J. Edgar Klezmer: Songs from My Grandmother’s FBI Files OFF-BROADWAY REVIEWS

Photo: Gwenyth Reitz

  • Opening Night:
    June 4, 2015
    June 7, 2015

    Theater: HERE Arts Center / 145 Ave. of Americas, New York, NY, 10013


    "J. Edgar Klezmer: Songs from My Grandmother's FBI Files" is a musical documentary theater adventure, researched and written by grandchild and bandleader Eve Sicular "Isle of Klezbos/Metropolitan Klezmer). From klezmer to Kodaly to jazz, baroque to boogie woogie to gospel, from a New York Times clipping on Hazel Scott's cancelled TV show to derelict theories of homosexuality, J. Edgar Klezmer's exploration of surveillance files lead in even more directions than the Department of Justice could have foreseen. The fabulous five-woman cast features actress Yelena Shmulenson (Coen Brother: A Serious Man; Boardwalk Empire; Orange is the New Black), lead vocalist Melissa Fogarty (New York City Opera, Seattle Baroque), under the direction of Gwenyth Reitz.

  • NEW YORK TIMES REVIEW OF J. Edgar Klezmer: Songs from My Grandmother’s FBI Files

    ‘J. Edgar Klezmer: Songs From My Grandmother’s F.B.I. Files’ Tells All at Here Arts Center

    Laura Collins-Hughes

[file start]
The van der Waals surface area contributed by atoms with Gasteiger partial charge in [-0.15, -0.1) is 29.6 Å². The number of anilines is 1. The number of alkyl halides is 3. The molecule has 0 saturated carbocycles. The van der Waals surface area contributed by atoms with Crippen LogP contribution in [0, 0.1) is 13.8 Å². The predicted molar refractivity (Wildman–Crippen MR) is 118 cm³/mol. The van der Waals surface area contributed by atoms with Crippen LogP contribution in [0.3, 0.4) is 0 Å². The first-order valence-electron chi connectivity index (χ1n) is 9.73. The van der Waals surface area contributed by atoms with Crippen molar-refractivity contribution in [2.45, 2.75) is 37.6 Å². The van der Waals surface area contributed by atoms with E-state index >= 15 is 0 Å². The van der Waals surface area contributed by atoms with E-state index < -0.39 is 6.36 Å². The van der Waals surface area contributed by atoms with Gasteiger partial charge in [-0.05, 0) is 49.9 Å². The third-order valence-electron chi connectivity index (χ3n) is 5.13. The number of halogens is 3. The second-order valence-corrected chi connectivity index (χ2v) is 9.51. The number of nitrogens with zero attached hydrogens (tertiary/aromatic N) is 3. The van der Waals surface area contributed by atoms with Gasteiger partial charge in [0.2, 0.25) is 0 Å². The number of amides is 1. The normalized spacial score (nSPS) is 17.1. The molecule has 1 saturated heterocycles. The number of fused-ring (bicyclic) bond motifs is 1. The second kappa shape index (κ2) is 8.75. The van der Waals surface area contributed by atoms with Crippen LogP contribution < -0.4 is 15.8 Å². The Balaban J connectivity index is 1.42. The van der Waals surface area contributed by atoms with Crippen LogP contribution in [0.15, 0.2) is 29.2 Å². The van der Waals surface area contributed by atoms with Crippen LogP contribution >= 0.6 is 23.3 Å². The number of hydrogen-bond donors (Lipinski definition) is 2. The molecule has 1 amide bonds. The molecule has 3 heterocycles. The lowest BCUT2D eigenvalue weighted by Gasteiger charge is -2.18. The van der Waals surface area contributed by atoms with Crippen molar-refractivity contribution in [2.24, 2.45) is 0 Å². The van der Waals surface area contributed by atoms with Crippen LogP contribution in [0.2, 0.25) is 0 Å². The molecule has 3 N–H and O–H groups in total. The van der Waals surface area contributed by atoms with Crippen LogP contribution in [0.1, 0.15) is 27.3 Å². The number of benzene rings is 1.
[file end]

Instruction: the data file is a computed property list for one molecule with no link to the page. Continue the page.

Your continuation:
June 5, 2015: The klezmer bandleader Eve Sicular is hardly a fan of J. Edgar Hoover, the F.B.I.’s first director, whose Cold War hunt for Communists put her grandmother in his sights. But he did keep meticulous records, and she can’t help being grateful for that. “In a twisted archival way, Hoover did me a favor, making a scrapbook about Grandma,” Ms. Sicular says in her clever show “J. Edgar Klezmer: Songs From My Grandmother’s F.B.I. Files” — and could we pause for a moment, please, to savor that stellar title? Featuring musicians from Ms. Sicular’s band, Isle of Klezbos, “J. Edgar Klezmer” is a kind of scrapbook, too. By turns playful and serious, it’s a musical piece of documentary theater assembled from old newspaper clippings, family photos, government documents and scavenged recollections about Adele Sicular, a New York physician who died in 1976, when her granddaughter was 14. To the midcentury F.B.I., there was a whiff of subversion to this Russian-born Jewish doctor’s involvement with the Citizens Committee of the Upper West Side, a group whose name reliably cracked up the audience at Thursday night’s performance at Here Arts Center. Investigators interviewed neighbors and colleagues about Dr. Sicular’s loyalty to the United States.



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